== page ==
The independent regulator said Lerner misled investors when he tried to quell customer concern about an action taken against his firm for its marketing of real estate securities.
Lerner allegedly misled investors about risks and values in the marketing of a $2 billion non-traded real estate investment trust, Reuters reported.
FINRA, the retail brokerage industry's self-watchdog, disclosed the allegations on Lerner's personal BrokerCheck report, a public regulatory filing, on Jan 13. The complaint was dated Dec. 13.
The regulator's allegations against Lerner and his firm relate to a non-traded REIT known as Apple REIT Ten, according to Reuters.
David Lerner Associates is the sole distributor of Apple REITs, according to regulatory documents.
A spokesman for Lerner, David Chauvin, said FINRA's allegations against Lerner "lack any focus." The Apple REIT programs, including several offerings that are already closed, have returned about $3 billion to their investors, he said in a statement emailed to Reuters.
In June, the regulator of investment brokers said Lerner Associates, founded by a former Bayside High School history and economics teacher in Queens, solicited “investors to purchase shares in Apple REIT Ten … without conducting a reasonable investigation to determine whether it was suitable for investors.”
The company targeted “unsophisticated and elderly customers with unsuitable sales of the illiquid security,” FINRA said.
The Lerner firm, in a prepared statement, said it “vehemently denies FINRA's allegations.
“FINRA's complaint is baseless and so rife with falsehoods, distortions, and misleading statements that if it were judged by the securities industry's standard of SEC Rule 10b-5, FINRA itself would be in violation,’’ the firm said, in a release sent from Zimmerman/Edelson Inc., a public relations firm in Great Neck, N.Y. “What is obvious is that DLA and other small firms have become the scapegoats for FINRA's utter failure to address Madoff's fraudulent scheme."
DLA has been the sole underwriter for Apple REITs since 1992, selling nearly $6.8 billion of the securities. The company takes in 10% of all offerings of Apple REIT securities as well as other fees. Apple REIT sales have generated $600 million in revenue for the firm, the regulator said.
The complaint against DLA alleges that:
-- Since at least 2004, the closed Apple REITs have unreasonably valued their shares at a constant price of $11 notwithstanding market fluctuations, performance declines and increased leverage, while maintaining outsized distributions of 7% to 8% by leveraging the REITs through borrowings and returning capital to investors. As sole distributor, DLA did not question the Apple REITs' unchanging valuations despite the economic downturn for commercial real estate.
-- Rather than conduct due diligence into those valuations and distribution irregularities to determine that they were reasonable and that the Apple REITs were suitable, DLA accepted the valuations and continued to record them on customer account statements.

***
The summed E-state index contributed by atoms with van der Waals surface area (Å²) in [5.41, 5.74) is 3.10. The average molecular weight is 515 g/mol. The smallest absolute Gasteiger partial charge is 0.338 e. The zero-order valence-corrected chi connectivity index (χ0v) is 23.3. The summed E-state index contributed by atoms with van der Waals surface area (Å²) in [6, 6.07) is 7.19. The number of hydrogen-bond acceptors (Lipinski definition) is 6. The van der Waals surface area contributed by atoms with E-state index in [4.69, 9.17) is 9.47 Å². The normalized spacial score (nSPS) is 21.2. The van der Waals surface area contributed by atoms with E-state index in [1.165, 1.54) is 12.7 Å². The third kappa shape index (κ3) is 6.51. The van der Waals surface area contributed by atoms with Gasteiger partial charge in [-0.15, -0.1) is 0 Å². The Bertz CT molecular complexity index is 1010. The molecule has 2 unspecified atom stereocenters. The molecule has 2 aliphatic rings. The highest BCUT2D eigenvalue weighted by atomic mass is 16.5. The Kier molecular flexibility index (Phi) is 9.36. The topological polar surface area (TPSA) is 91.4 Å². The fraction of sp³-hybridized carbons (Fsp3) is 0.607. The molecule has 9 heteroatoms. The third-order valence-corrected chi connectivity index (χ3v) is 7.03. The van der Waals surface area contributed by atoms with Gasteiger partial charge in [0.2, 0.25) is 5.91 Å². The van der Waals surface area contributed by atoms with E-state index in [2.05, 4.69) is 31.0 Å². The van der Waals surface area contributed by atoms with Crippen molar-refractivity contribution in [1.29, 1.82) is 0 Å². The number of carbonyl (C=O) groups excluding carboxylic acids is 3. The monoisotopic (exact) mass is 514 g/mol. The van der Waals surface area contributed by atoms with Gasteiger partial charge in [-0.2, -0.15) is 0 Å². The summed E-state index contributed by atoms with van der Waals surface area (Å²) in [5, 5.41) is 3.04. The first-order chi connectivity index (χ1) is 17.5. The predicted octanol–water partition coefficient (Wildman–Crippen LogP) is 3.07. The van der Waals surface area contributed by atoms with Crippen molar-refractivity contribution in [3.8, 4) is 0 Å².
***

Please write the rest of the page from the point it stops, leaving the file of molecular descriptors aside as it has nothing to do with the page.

-- On its website, the company published distribution rates for all previous Apple REITs. But they did not disclose recent distribution rate reductions or that distributions “far exceeded income from operations and were funded by debt that further leveraged the REITs,’’ FINRA said.
Specifically, David Lerner Associates said it:
-- Conducted thorough due diligence of Apple REIT Ten's offering documents and audited financial statements. DLA takes comfort in noting that the US Securities and Exchange Commission thoroughly reviewed Apple REIT Ten's registration statement for compliance with registration and disclosure requirements and declared the offering effective. DLA also takes comfort in noting that FINRA conducted a thorough review of the Apple REIT Ten offering and specifically approved DLA's role as underwriter and its compensation for such services.
-- The firm does not solicit Apple REIT Ten on its website and all disclosures concerning prior Apple programs were materially accurate; complied with regulatory requirements; and are typically submitted for review and approval by FINRA's Advertising Department. -- DLA also categorically denies that it "targets unsophisticated and elderly customers" and denies that it overlooked any alleged "valuation and distribution irregularities."
-- Regardless of age, in the main, Apple REIT investors seek attractive current returns and an alternative to experiencing stock market fluctuations.
DLA said it “will vigorously defend these claims.” Under FINRA rules, a firm or individual named in a complaint can file a response and request a hearing before a FINRA disciplinary panel.